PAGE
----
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Dev Cell. 2010 Sep 14;19(3):477-84. doi: 10.1016/j.devcel.2010.08.005.

Sexual dimorphism in mammalian autosomal gene regulation is determined not only by Sry but by sex chromosome complement as well.

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Gene Control Mechanisms and Disease Group, MRC Clinical Sciences Centre, Imperial College School of Medicine, Hammersmith Campus, Du Cane Road, London W12 0NN, UK.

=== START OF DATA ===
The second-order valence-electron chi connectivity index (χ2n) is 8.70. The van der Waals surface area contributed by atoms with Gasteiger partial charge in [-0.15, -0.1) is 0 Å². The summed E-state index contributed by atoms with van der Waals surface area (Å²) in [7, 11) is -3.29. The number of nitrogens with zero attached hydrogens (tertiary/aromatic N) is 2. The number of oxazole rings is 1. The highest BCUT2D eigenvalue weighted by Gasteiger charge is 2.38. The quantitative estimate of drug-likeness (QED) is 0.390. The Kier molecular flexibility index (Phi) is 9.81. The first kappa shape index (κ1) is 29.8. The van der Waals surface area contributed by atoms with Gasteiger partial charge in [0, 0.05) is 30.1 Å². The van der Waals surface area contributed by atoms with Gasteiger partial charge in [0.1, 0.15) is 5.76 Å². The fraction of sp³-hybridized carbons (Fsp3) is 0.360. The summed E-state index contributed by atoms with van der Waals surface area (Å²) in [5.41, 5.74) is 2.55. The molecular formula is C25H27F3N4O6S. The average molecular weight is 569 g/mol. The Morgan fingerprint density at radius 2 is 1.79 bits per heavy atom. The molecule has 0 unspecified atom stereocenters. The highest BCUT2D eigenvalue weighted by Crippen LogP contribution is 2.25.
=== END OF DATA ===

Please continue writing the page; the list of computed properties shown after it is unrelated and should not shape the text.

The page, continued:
Differences between males and females are normally attributed to developmental and hormonal differences between the sexes. Here, we demonstrate differences between males and females in gene silencing using a heterochromatin-sensitive reporter gene. Using "sex-reversal" mouse models with varying sex chromosome complements, we found that this differential gene silencing was determined by X chromosome complement, rather than sex. Genome-wide transcription profiling showed that the expression of hundreds of autosomal genes was also sensitive to sex chromosome complement. These genome-wide analyses also uncovered a role for Sry in modulating autosomal gene expression in a sex chromosome complement-specific manner. The identification of this additional layer in the establishment of sexual dimorphisms has implications for understanding sexual dimorphisms in physiology and disease.

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